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Master-detail reporting question Expand / Collapse
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Posted Monday, August 6, 2012 8:13 AM
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Requirement:
A product line can have 1 or many products. When a product line has all its products out of stock, report it.

My implementation: use subqueries.

My question: Are there alternatives to achieve this requirement that are better than my implementation? Thanks

-----------------------------------------------------------------------
test data:

declare @ProductLine table
(ProductlineID int)
declare @Products table
(ProductLineID int,
ProductID int,
Status int)
insert into @ProductLine values (1)
Insert into @ProductLine values (2)
Insert into @ProductLine values (3)
Insert into @ProductLine values (4)

Insert into @Products values (1,100, 1)
insert into @Products values (1,200, 2)
Insert into @Products values (1,300, 1)
insert into @Products values (1,400, 2)
Insert into @Products values (2,1000, 1)
insert into @Products values (2,2000, 1)
Insert into @Products values (2,3000, 1)
insert into @Products values (3,10, 2)
insert into @Products values (4,1, 2)
insert into @Products values (4,2, 2)
-- find all product lines with all products out of stock. A product is out of stock has status=2
-- From input above, product lines 3 and 4 will be reported.
select B.productlineid, B.NumberofProductsOutofStock
from
(
select distinct productlineID, COUNT(*) as NumberofProducts from @Products
group by productlineID) A
inner join
(
select distinct productlineID, COUNT(*) as NumberofProductsOutofStock from @Products where Status=2
group by productlineID) B
on A.ProductLineID = B.ProductLineID
where A.NumberofProducts = B.NumberofProductsOutofStock
Post #1340644
Posted Tuesday, August 7, 2012 6:23 AM


Old Hand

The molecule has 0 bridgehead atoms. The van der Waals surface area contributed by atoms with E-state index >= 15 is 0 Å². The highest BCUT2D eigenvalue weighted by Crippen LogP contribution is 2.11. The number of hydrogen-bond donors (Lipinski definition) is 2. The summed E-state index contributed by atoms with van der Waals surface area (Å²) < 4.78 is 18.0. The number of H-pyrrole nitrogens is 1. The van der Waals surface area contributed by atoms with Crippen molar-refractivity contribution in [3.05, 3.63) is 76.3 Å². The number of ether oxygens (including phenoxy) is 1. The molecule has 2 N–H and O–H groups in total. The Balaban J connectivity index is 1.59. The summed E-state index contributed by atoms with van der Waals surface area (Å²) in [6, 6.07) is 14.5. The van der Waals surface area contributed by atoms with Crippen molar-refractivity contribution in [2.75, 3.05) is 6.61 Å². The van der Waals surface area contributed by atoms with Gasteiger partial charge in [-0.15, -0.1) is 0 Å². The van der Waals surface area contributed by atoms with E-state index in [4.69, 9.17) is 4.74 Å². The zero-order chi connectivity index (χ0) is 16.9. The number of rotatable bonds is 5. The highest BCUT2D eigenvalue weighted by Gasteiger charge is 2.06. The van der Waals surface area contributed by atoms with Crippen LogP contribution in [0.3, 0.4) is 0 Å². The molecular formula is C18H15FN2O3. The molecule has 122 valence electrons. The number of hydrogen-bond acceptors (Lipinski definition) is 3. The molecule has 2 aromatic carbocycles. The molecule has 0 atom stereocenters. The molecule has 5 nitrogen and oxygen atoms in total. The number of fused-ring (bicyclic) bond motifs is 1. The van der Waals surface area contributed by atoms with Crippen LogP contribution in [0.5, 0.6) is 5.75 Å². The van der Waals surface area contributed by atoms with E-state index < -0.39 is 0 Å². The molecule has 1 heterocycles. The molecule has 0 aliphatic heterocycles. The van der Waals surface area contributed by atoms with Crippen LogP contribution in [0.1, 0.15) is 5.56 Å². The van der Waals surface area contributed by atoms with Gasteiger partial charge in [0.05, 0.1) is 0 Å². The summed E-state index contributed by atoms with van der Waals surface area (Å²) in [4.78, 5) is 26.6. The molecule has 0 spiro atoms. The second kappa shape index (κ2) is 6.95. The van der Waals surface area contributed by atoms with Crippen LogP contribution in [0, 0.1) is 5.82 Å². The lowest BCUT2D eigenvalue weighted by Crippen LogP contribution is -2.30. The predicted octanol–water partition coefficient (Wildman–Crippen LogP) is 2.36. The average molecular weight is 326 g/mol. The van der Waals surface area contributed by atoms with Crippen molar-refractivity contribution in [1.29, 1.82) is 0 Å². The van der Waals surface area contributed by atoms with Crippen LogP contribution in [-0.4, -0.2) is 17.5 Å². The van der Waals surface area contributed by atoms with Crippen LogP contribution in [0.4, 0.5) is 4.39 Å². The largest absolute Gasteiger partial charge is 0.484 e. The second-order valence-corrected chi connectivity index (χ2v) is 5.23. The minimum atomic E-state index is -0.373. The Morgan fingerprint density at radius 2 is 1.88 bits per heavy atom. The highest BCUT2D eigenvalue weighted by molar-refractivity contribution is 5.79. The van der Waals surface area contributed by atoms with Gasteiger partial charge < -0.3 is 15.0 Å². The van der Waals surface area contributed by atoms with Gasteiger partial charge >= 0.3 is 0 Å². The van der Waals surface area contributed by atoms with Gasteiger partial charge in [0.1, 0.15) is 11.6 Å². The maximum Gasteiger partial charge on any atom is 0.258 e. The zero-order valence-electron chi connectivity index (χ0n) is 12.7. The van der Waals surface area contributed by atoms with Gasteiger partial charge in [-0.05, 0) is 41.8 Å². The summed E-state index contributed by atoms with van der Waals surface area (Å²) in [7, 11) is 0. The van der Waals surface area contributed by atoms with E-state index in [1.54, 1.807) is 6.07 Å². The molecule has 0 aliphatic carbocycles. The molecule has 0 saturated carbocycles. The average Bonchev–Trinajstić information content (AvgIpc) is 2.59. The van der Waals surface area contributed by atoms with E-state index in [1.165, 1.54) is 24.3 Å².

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Here are a couple of ideas:

This uses cross apply to get the data in a single query - but the 'distinct' is a bit clunky.

select distinct
P.productlineid,
OOS.NumberofProductsOutofStock
from
@Products P
cross apply (select count(*) from @Products P1 where P1.productlineid=P.productlineid) NOP (NumberofProducts)
cross apply (select count(*) from @Products P2 where P2.productlineid=P.productlineid
and P2.Status = 2) OOS (NumberofProductsOutofStock)
where NOP.NumberofProducts = OOS.NumberofProductsOutofStock;

I separated out the 'distinct' into a subquery as shown below:

select
P.productlineid,
OOS.NumberofProductsOutofStock
from
(
select distinct
productlineid
from
@Products
) P
cross apply (select count(*) from @Products P1 where P1.productlineid=P.productlineid) NOP (NumberofProducts)
cross apply (select count(*) from @Products P2 where P2.productlineid=P.productlineid
and P2.Status = 2) OOS (NumberofProductsOutofStock)
where NOP.NumberofProducts = OOS.NumberofProductsOutofStock;

According to the actual execution plans, both of these are a bit more efficient than the original, at the ratio of about 40% of the batch compared to 60% for the original.
Post #1341189
Posted Tuesday, August 7, 2012 9:18 AM
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That is cool! Thanks!
Post #1341348
Posted Tuesday, August 7, 2012 9:37 AM


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declare @ProductLine table
(ProductlineID int)
declare @Products table
(ProductLineID int,
ProductID int,
Status int)
insert into @ProductLine values (1)
Insert into @ProductLine values (2)
Insert into @ProductLine values (3)